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Inertia block on inclined surface problem? help with solution?

  1. Nov 12, 2012 #1
    A wheel of radius 0.20 m is mounted on a frictionless horizontal axis. A massless cord wrapped around the wheel is attaches to a 2.0 kg block that slides on a horizontal frictionless surface inclined at angle θ = 20 degrees with the horizontal. The box accelerates down the surface at 2.0 m/s^(2). What is the rotational inertia of the wheel about the axle?

    Solution and picture is on page 32-33
    http://mrlee.dreamstation.com/apPhysics/lect/apPhysics_lec_10.pdf

    I understand all the steps except the last one where

    m1(gsinθ - a1)r2 / a1 / r2 = m1(gsinθ - a1)r2^(2) / a1

    why did they divide the denominator a1 by r2? and how did the r2 in the numerator become r2^(2)??


    thanks!
     
  2. jcsd
  3. Nov 12, 2012 #2
    Note that linear acceleration of the string wound round the pulley is the same as a[itex]_{1}[/itex] since the string is assumed that does not extend.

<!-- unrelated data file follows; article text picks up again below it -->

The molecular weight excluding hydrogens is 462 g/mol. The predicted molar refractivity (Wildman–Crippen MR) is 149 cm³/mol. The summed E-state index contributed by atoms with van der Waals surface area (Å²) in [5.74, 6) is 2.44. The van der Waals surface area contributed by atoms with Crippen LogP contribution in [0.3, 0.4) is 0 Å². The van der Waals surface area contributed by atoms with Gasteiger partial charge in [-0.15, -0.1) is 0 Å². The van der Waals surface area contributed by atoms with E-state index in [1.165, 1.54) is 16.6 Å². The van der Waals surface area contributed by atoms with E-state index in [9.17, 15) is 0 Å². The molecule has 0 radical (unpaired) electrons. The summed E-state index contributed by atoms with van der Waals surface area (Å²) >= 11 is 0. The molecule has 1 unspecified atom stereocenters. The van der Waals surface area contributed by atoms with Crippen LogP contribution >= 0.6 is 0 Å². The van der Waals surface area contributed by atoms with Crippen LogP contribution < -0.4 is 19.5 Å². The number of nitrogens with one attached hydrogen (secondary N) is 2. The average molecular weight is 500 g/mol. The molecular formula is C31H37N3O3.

Now linear velocity = radius x angular velocity.

    Similarly linear acceleration = radius x angular acceleration.

    i.e. a[itex]_{2}[/itex] = r[itex]_{2}[/itex]α[itex]_{2}[/itex]

    but a[itex]_{2}[/itex] = a[itex]_{1}[/itex]

    therefore a[itex]_{1}[/itex] = r[itex]_{2}[/itex]α[itex]_{2}[/itex]

    i.e. α[itex]_{2}[/itex] = [itex]\frac{a_{1}}{r_{2}}[/itex]
     
  4. Nov 12, 2012 #3

    Doc Al

    User Avatar

    Staff: Mentor

    1/(1/x) = x

    x/(1/x) = x^2
     
  5. Nov 12, 2012 #4
    Then how did r2 become r2 ^ (2)?
     
  6. Nov 12, 2012 #5
    As Doc Al told you.

    The denomenator of a denomenator is a numerator.
     
  7. Nov 12, 2012 #6
    Whoops I thought the alpha was a regular a.

    Thanks!
     
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